United Nations finds government, jihadists in Syria liable for carnage

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GENEVA: Syrian President Bashar Assad’s forces have used chemical agents—most likely chlorine—in at least eight attacks this year and systematically committed massacres and other war crimes, while the Islamic State has perpetrated attacks on civilians that amount to crimes against humanity, a United Nations report said on Wednesday (Thursday in Manila).

The report issued by the UN Human Rights Council represented the latest measure of the brutality, depravity and carnage of Syria’s more than three-year civil war. It also delivered a stinging rebuke to the United States and other powers for giving up on trying to forge a negotiated resolution to the conflict that has claimed an estimated 191,000 lives.

“Influential states have turned away from the difficult work required for a political solution,” said the report. “Recent events emphasize the urgency of finding a political settlement to the war,” it added.

In a statement, Paulo Pinheiro, the chair of the Commission of Inquiry on Syria, said: “Hundreds of civilians are dying each day as the fighting goes on with no regard to law or to conscience.” Pinheiro, a Brazilian, also told reporters, “The international community has completely failed to protect civilians.”


Similarly, fellow commissioner Carla del Ponte, a Swiss, said: “In Syria, it’s total impunity. Crimes are committed each day from all parties.”

The 45-page report, which covers the period of January to July 14, said Syrian government forces had conducted offensive operations in April against civilian-inhabited areas of Idlib and Hama provinces in which witnesses smelled “a scent akin to domestic chlorine” after helicopters dropped barrels of explosives.

The accounts of victims and the medical personnel who treated them “provide descriptions of symptoms compatible with exposure to chemical agents, namely vomiting, eye and skin irritation, choking and other respiratory problems,” said the report.

Chlorine is defined as a chemical weapon under a 1992 international ban on the use of such weapons, and using it is a war crime under the treaty that created the International Criminal Court, the report said.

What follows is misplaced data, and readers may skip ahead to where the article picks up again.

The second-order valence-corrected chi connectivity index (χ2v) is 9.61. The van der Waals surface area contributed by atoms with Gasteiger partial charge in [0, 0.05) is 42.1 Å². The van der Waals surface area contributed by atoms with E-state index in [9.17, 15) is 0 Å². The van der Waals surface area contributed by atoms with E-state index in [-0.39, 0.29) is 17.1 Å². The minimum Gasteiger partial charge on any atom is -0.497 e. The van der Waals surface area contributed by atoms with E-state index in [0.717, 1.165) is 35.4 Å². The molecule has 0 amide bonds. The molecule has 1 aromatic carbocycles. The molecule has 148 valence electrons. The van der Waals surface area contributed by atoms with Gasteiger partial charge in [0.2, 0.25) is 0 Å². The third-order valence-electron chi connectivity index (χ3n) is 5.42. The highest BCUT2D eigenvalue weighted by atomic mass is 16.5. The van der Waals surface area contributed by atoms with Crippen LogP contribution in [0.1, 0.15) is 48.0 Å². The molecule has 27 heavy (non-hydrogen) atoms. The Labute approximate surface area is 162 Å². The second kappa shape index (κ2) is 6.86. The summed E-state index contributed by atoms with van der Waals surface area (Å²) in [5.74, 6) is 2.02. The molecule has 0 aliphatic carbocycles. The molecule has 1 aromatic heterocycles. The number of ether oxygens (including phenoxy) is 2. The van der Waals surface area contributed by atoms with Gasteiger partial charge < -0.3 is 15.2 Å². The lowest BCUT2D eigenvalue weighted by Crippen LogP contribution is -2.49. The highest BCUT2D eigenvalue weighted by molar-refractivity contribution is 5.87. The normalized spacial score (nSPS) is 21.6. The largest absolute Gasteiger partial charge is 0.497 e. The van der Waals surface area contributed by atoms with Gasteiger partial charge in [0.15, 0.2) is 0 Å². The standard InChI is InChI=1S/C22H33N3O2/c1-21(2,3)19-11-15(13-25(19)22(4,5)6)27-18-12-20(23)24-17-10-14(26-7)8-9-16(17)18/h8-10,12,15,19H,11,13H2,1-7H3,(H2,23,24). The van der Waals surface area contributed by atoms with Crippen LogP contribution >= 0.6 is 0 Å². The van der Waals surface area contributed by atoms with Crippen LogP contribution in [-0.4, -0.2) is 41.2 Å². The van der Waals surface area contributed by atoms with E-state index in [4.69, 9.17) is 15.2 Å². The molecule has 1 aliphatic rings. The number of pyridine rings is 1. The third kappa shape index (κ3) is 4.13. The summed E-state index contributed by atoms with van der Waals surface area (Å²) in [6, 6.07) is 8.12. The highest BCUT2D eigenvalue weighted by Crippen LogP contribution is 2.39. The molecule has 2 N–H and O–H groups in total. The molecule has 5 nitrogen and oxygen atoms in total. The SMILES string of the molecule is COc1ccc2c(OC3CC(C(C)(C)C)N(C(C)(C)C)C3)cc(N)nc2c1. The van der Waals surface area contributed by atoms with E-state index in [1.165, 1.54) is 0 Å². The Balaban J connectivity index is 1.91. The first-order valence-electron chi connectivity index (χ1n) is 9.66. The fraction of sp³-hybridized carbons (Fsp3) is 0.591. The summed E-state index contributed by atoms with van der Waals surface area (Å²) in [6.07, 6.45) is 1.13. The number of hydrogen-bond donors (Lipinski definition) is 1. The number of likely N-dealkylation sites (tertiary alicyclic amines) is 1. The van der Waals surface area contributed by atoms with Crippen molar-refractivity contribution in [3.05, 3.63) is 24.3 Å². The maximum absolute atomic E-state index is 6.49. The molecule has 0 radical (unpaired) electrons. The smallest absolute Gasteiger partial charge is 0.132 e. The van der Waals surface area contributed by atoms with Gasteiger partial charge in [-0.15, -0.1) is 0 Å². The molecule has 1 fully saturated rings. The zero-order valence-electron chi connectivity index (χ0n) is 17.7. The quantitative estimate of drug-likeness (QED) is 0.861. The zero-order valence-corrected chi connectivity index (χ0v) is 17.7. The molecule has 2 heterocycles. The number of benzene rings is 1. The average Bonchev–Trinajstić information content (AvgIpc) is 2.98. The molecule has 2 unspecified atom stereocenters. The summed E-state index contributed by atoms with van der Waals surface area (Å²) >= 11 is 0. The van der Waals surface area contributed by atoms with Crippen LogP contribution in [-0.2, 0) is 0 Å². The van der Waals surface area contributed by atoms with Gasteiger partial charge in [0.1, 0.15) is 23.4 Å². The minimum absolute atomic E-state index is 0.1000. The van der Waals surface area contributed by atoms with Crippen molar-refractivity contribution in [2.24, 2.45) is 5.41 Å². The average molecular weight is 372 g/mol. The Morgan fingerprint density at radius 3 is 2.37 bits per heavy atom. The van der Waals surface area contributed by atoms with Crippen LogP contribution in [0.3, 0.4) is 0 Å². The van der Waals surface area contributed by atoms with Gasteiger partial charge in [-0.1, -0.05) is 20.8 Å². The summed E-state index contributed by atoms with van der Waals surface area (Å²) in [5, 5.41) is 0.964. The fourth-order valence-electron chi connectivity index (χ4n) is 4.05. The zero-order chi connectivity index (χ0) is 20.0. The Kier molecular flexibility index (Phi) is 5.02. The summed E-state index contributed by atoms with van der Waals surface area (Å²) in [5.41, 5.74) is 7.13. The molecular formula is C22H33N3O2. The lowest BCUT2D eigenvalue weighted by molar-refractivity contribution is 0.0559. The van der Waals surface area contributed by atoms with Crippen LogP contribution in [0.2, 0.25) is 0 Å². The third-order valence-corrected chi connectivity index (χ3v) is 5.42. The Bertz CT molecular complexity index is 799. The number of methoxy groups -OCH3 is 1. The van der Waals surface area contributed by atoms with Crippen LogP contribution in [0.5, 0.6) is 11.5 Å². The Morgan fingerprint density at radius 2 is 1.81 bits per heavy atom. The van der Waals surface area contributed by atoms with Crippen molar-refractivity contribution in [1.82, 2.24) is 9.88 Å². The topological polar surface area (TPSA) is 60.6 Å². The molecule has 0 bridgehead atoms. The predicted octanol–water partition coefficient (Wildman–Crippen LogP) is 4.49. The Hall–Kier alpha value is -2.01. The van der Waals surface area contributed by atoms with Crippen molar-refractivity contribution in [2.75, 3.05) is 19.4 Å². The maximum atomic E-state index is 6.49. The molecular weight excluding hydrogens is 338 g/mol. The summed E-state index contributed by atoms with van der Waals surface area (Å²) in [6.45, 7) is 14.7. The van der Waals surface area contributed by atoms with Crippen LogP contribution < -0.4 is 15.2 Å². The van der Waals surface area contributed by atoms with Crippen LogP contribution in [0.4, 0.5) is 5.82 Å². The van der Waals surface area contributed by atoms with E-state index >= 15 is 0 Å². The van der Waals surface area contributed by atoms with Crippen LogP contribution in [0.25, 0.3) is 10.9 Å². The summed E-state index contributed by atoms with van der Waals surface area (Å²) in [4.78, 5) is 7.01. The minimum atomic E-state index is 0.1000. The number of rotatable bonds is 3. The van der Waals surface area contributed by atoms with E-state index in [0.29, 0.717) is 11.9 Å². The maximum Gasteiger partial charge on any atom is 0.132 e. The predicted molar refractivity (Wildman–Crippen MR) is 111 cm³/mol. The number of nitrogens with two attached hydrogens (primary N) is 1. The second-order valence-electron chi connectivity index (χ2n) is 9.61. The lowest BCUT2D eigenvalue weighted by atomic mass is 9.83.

“Government forces continued to perpetrate massacres and conduct widespread attacks on civilians, systematically committing murder, torture, rape and enforced disappearances amounting to crimes against humanity,” the report found.

Crimes by Islamic State
The Islamic State (IS), the extremist group that has overrun large parts of Syria and neighboring Iraq, and other insurgent factions also committed war crimes, “including murder, extortion, execution without due process, torture, hostage-taking,” and violations of international law such as recruiting children and rape, the report said.

The report accused IS fighters of committing crimes against humanity that included murder, torture, disappearances and forced evictions as part of an attack on civilians in Aleppo and Raqqa provinces.

Pinheiro warned the IS “poses a clear and present danger to civilians, particularly minorities, under its control in Syria and in the region.”

Executions in public spaces in these areas, the panel said, have become a common spectacle on Fridays.

“Children have been present at the executions, which take the form of beheadings or shooting in the head at close range. Bodies are placed on public display, often on crucifixes, for up to three days, serving as a warning to local residents,” it added.

Public squares in IS areas also have become “the scene of amputations, lashings and mock crucifixion.”

Moreover, the panel documents that it also received multiple accounts of women who had appeared in public with their faces uncovered “being beaten with sticks “ by patrolling IS fighters

The IS also is recruiting children into armed roles “some from the age of 10.” Then they’re trained at camps operated by the militants.

MCT

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